U.S. approval follows on from EU clearance of trastuzumab for same indication in January.

Genentech yesterday confirmed that FDA has cleared Herceptin® (trastuzumab) used in combination with chemotherapy for the treatment of Her2-positive metastatic stomach or gastroesophageal junction cancer in patients who have not previously received treatment for metastatic disease. Use of a Herceptin-chemotherapy combination for treating metastatic gastric cancer was sanctioned by the European regulatory authorities back in January.

The latest U.S. approval was based on data from the pivotal ToGA trial involving 594 patients with locally advanced or metastatic Her2-positive stomach cancer. Patients received either Herceptin and chemotherapy (cisplatin plus either capecitabine or 5-FU), or chemotherapy alone. The data showed Herceptin combination therapy boosted overall survival by 37% compared with chemotherapy alone. An updated overall survival analysis based on an additional year of follow-up showed a 25% improvement among Herceptin-treated patients.

Herceptin has previously been approved in a number of countries for the treatment of early-stage Her2-positive breast cancer in combination with specific chemotherapy regimens. It has also been approved as monotherapy against early-stage Her2-positive breast cancer after multiple other treatment regimens have been carried out. The humanized mAb has separately been cleared for the first-line treatment of metastatic Her2-positive breast cancer in combination with paclitaxel, and as monotherapy for treating metastatic disease in patients who have previously received one or more types of chemotherapy.

Genentech and parent company Roche are separately developing an antibody-drug conjugate (ADC), trastuzumab-DM1 (T-DM1), for the treatment of breast cancer. The ADC is composed of Herceptin with the cytotoxic agent DM1. In July the firms filed a BLA for accelerated approval of T-DM1 in the treatment of patients with advanced Her2-positive breast cancer whose disease continues to progress despite previous treatment using multiple Her2-targeted medicines and chemotherapies.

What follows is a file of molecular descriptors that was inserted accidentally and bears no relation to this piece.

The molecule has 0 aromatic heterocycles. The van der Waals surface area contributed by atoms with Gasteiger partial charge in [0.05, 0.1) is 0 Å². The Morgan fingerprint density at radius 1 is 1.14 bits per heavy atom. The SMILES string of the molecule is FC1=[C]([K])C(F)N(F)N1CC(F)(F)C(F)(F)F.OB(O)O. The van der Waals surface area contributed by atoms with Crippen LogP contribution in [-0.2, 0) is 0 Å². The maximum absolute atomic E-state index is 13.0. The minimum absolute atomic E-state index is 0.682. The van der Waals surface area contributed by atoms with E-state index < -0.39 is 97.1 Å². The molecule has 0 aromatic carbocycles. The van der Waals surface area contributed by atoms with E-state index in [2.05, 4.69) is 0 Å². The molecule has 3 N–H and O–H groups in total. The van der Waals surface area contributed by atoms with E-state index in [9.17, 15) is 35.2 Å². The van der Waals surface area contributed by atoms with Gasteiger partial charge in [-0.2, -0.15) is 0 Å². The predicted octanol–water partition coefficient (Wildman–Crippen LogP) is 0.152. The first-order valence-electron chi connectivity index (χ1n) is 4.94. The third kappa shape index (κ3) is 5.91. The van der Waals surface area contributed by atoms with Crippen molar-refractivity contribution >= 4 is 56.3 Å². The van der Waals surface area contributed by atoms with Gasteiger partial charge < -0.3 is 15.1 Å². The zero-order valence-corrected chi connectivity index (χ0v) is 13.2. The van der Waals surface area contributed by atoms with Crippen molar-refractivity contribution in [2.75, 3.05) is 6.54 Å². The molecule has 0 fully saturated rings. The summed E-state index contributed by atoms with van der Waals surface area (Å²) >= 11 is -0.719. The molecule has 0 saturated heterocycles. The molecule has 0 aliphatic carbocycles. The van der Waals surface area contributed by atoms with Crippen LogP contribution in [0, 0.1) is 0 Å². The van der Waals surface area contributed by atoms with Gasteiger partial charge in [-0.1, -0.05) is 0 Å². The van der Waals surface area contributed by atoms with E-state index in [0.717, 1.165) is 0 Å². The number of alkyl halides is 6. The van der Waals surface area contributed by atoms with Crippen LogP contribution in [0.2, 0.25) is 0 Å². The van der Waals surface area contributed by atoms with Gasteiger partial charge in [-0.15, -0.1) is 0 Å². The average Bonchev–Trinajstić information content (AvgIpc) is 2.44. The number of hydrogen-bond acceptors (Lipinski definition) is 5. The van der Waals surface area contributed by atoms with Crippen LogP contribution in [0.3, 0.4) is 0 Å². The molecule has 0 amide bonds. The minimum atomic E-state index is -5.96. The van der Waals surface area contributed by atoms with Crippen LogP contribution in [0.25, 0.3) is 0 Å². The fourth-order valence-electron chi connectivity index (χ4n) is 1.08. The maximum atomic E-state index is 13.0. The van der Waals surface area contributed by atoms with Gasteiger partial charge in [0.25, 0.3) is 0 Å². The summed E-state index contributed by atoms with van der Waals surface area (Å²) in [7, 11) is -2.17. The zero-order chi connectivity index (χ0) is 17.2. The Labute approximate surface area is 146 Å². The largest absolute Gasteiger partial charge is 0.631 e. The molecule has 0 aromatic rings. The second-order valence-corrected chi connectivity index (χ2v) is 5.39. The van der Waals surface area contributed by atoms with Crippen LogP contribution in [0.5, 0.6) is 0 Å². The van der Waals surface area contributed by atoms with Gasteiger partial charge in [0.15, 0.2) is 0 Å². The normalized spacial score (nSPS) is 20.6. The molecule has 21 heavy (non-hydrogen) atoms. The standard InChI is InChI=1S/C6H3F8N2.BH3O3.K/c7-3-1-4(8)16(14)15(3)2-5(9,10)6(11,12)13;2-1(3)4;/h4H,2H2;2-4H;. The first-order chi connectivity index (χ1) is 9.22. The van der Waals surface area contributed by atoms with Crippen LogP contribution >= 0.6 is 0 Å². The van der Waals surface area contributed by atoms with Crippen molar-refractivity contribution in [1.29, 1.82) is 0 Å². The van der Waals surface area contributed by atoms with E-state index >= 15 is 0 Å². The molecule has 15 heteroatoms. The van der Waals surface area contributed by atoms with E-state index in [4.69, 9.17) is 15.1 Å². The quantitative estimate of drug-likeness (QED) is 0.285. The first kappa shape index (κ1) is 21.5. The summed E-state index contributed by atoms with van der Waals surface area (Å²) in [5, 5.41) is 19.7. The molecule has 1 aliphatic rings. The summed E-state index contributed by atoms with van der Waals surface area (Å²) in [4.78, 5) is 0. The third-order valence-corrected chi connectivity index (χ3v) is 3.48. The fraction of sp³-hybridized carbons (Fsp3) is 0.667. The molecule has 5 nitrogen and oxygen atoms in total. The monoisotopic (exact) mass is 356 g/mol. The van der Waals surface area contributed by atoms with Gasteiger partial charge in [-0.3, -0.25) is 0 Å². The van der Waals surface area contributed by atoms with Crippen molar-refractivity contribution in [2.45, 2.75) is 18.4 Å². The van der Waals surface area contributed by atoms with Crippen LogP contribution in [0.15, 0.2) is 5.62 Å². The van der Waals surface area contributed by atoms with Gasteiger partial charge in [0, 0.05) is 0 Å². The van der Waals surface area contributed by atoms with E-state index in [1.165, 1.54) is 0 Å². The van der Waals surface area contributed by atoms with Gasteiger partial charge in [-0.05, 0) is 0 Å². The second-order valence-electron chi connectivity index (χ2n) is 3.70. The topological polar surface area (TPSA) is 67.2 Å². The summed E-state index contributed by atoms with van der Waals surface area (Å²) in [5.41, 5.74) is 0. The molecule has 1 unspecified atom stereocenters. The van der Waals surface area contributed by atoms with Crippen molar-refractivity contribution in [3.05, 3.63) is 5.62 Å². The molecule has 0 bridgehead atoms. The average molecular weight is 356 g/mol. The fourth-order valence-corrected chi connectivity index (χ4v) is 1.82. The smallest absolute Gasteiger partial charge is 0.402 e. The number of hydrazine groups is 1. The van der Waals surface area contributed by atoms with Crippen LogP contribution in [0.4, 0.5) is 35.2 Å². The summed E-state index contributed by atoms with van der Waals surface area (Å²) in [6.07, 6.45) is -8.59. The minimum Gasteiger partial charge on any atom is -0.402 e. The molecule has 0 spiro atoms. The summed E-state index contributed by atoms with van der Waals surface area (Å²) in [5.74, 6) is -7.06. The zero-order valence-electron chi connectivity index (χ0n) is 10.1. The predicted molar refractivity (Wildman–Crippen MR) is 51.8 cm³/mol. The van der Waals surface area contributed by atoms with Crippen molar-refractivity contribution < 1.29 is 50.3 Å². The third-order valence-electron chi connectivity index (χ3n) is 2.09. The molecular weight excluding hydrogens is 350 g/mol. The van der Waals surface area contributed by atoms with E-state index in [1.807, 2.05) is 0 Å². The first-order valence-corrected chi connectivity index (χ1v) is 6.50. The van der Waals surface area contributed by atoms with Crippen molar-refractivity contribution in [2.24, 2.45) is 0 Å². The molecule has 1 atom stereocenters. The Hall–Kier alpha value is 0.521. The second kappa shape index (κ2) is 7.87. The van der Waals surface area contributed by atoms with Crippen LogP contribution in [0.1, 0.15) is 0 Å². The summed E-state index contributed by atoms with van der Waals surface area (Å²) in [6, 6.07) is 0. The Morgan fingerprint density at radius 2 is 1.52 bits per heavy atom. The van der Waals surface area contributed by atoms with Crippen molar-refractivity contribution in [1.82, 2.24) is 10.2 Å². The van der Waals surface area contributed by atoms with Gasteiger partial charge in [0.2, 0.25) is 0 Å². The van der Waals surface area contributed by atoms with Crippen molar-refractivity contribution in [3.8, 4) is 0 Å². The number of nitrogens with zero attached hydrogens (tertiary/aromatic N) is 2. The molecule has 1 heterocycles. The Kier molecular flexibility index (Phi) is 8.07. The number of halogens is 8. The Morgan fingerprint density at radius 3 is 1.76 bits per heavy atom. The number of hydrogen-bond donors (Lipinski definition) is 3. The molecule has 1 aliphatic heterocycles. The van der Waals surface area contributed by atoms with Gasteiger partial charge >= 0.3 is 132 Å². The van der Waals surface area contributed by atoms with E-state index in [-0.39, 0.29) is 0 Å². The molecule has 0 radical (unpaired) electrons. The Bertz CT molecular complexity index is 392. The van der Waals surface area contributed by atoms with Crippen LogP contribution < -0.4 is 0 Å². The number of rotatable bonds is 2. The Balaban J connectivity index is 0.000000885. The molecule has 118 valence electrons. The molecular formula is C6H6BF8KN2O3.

In August, however, they received a Refuse to File letter from the FDA. It stated that the trial on which the application was based did not meet the standard for accelerated approval because all available treatment choices approved for metastatic breast cancer, regardless of Her2 status, had not been exhausted in the study population. The application was based on data from a single-arm Phase II trial demonstrating that T-DM1 therapy shrank tumors in one-third of women, who had received an average of seven prior medicines including two Her2-targeted therapies.

Genentech plans on submiting data from a Phase III randomized study (EMILIA) to support a new T-DM1 BLA in mid-2012. The EMILIA study compares T-DM1 to lapatinib in combination with capecitabine in people with advanced Her2-positive breast cancer whose disease has worsened after receiving initial treatment.

Roche says that, in addition, several Phase II and III trials of T–DM1 either alone or in combination with other medicines are planned or ongoing.

Roche reported global sales of Herceptin of SwFr 2.8 billion (about $2.9 billion) in the first half of 2010, up 8% on the same period in 2009.

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